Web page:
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The Consumer Financial Protection Bureau, Week in Review: February 18-22, 2013

February 20, 2013

The Consumer Advisory Board Meets

The Consumer Advisory Board to the CFPB is charged with identifying the “impact of emerging products, practices or services on consumers and other market participants.”1  At the Consumer Advisory Board’s first meeting this year, Director Cordray laid out his priorities for the year ahead.2

“Auto lending is within our jurisdiction. We are examining institutions around auto lending just as we are looking at them on mortgage, credit cards, student loans.”
- CFPB Director Richard Cordray, on a conference call with credit unions as reported in Consumer Bureau Said to Warn U.S. Banks of Auto Lending Lawsuits, Bloomberg, by Dougherty, C., February 21, 2013.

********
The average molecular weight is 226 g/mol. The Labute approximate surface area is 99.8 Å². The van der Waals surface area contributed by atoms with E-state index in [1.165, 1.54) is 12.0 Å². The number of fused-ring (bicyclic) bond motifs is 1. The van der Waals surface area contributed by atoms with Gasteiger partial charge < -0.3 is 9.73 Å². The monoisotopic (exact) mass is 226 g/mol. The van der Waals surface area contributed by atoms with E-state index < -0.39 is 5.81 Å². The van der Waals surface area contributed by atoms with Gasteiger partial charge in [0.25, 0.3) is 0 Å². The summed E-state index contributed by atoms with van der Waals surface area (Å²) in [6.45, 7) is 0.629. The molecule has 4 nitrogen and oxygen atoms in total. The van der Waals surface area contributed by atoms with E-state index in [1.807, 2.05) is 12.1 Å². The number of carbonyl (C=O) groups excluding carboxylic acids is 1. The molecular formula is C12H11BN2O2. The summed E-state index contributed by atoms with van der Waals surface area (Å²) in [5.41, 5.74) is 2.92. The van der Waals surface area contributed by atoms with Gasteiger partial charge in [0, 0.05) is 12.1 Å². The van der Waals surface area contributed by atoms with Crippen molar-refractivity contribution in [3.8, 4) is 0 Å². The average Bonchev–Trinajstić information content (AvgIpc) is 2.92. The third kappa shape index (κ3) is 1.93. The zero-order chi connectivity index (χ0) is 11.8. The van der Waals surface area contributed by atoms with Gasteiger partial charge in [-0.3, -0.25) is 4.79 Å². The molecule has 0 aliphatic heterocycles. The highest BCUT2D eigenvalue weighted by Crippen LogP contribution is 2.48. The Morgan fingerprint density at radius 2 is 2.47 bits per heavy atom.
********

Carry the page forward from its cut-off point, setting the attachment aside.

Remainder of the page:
Specifically, in his prepared statement Director Cordray described what he called the “four classes of problems” that the CFPB will focus on. The first was marketing -- the deceptive and misleading marketing of consumer financial products. With regards to this “problem,” Director Cordray pointed out the CFPB’s authority to enforce the prohibition of unfair, deceptive, and abusive acts or practices. The second is what Director Cordray referred to as “debt traps -- those products that trigger a cycle of debt whose substantial costs over time can disrupt the precarious balance of people’s financial lives.” Next, Director Cordray described a “problem” created by the consumer’s inability to choose the consumer’s provider for financial products or services. Along that line, Director Cordray identified a number of examples including debt collection, mortgage servicing, student loan servicing, and credit reporting. It was noted that the lack of consumer choice in this area impacts market discipline. As such, the CFPB is willing to consider rules and oversight if needed to address this “problem.” And last, Director Cordray talked about what he described as the “persistent problem” of “evil discrimination.” The CFPB intends to pursue discrimination based on disparate impact as well as intentional conduct.